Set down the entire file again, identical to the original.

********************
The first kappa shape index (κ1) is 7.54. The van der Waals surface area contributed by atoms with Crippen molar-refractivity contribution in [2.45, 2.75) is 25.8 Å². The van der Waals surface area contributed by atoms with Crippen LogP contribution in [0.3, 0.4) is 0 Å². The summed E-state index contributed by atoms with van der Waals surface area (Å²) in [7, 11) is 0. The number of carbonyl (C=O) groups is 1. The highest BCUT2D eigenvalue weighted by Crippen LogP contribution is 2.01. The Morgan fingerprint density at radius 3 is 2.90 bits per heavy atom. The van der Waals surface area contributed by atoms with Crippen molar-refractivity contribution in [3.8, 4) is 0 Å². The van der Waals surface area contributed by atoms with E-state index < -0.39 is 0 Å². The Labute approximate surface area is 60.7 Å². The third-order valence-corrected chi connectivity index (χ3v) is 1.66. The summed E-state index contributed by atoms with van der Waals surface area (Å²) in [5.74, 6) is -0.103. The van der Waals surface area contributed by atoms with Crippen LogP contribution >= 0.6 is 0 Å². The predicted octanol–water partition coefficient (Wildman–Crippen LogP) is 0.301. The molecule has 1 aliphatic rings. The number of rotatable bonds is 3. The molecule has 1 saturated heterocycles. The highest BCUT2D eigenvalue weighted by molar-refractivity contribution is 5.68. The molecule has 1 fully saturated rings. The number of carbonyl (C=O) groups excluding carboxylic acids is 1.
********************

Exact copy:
The first kappa shape index (κ1) is 7.54. The van der Waals surface area contributed by atoms with Crippen molar-refractivity contribution in [2.45, 2.75) is 25.8 Å². The van der Waals surface area contributed by atoms with Crippen LogP contribution in [0.3, 0.4) is 0 Å². The summed E-state index contributed by atoms with van der Waals surface area (Å²) in [7, 11) is 0. The number of carbonyl (C=O) groups is 1. The highest BCUT2D eigenvalue weighted by Crippen LogP contribution is 2.01. The Morgan fingerprint density at radius 3 is 2.90 bits per heavy atom. The van der Waals surface area contributed by atoms with Crippen molar-refractivity contribution in [3.8, 4) is 0 Å². The van der Waals surface area contributed by atoms with E-state index < -0.39 is 0 Å². The Labute approximate surface area is 60.7 Å². The third-order valence-corrected chi connectivity index (χ3v) is 1.66. The summed E-state index contributed by atoms with van der Waals surface area (Å²) in [5.74, 6) is -0.103. The van der Waals surface area contributed by atoms with Crippen LogP contribution >= 0.6 is 0 Å². The predicted octanol–water partition coefficient (Wildman–Crippen LogP) is 0.301. The molecule has 1 aliphatic rings. The number of rotatable bonds is 3. The molecule has 1 saturated heterocycles. The highest BCUT2D eigenvalue weighted by molar-refractivity contribution is 5.68. The molecule has 1 fully saturated rings. The number of carbonyl (C=O) groups excluding carboxylic acids is 1.